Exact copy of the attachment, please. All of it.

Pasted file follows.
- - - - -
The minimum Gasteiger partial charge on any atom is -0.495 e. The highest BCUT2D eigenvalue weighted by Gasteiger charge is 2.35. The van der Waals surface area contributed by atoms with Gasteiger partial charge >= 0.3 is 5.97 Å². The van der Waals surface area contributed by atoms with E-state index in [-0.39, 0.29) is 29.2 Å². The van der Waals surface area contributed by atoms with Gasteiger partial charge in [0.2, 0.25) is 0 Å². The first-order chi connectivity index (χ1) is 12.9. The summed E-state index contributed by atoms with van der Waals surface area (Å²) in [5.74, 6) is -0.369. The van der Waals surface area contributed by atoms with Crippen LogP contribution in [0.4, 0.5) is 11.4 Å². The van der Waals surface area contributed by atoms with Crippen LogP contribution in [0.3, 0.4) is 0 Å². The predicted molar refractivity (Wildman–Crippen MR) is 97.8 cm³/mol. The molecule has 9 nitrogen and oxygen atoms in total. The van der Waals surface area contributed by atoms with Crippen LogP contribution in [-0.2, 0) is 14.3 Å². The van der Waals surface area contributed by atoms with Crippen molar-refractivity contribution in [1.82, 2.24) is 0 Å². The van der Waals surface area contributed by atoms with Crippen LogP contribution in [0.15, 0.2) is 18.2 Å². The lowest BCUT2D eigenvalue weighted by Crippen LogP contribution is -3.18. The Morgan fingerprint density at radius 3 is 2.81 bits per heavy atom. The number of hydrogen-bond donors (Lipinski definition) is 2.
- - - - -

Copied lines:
The minimum Gasteiger partial charge on any atom is -0.495 e. The highest BCUT2D eigenvalue weighted by Gasteiger charge is 2.35. The van der Waals surface area contributed by atoms with Gasteiger partial charge >= 0.3 is 5.97 Å². The van der Waals surface area contributed by atoms with E-state index in [-0.39, 0.29) is 29.2 Å². The van der Waals surface area contributed by atoms with Gasteiger partial charge in [0.2, 0.25) is 0 Å². The first-order chi connectivity index (χ1) is 12.9. The summed E-state index contributed by atoms with van der Waals surface area (Å²) in [5.74, 6) is -0.369. The van der Waals surface area contributed by atoms with Crippen LogP contribution in [0.4, 0.5) is 11.4 Å². The van der Waals surface area contributed by atoms with Crippen LogP contribution in [0.3, 0.4) is 0 Å². The predicted molar refractivity (Wildman–Crippen MR) is 97.8 cm³/mol. The molecule has 9 nitrogen and oxygen atoms in total. The van der Waals surface area contributed by atoms with Crippen LogP contribution in [-0.2, 0) is 14.3 Å². The van der Waals surface area contributed by atoms with Crippen molar-refractivity contribution in [1.82, 2.24) is 0 Å². The van der Waals surface area contributed by atoms with Crippen LogP contribution in [0.15, 0.2) is 18.2 Å². The lowest BCUT2D eigenvalue weighted by Crippen LogP contribution is -3.18. The Morgan fingerprint density at radius 3 is 2.81 bits per heavy atom. The number of hydrogen-bond donors (Lipinski definition) is 2.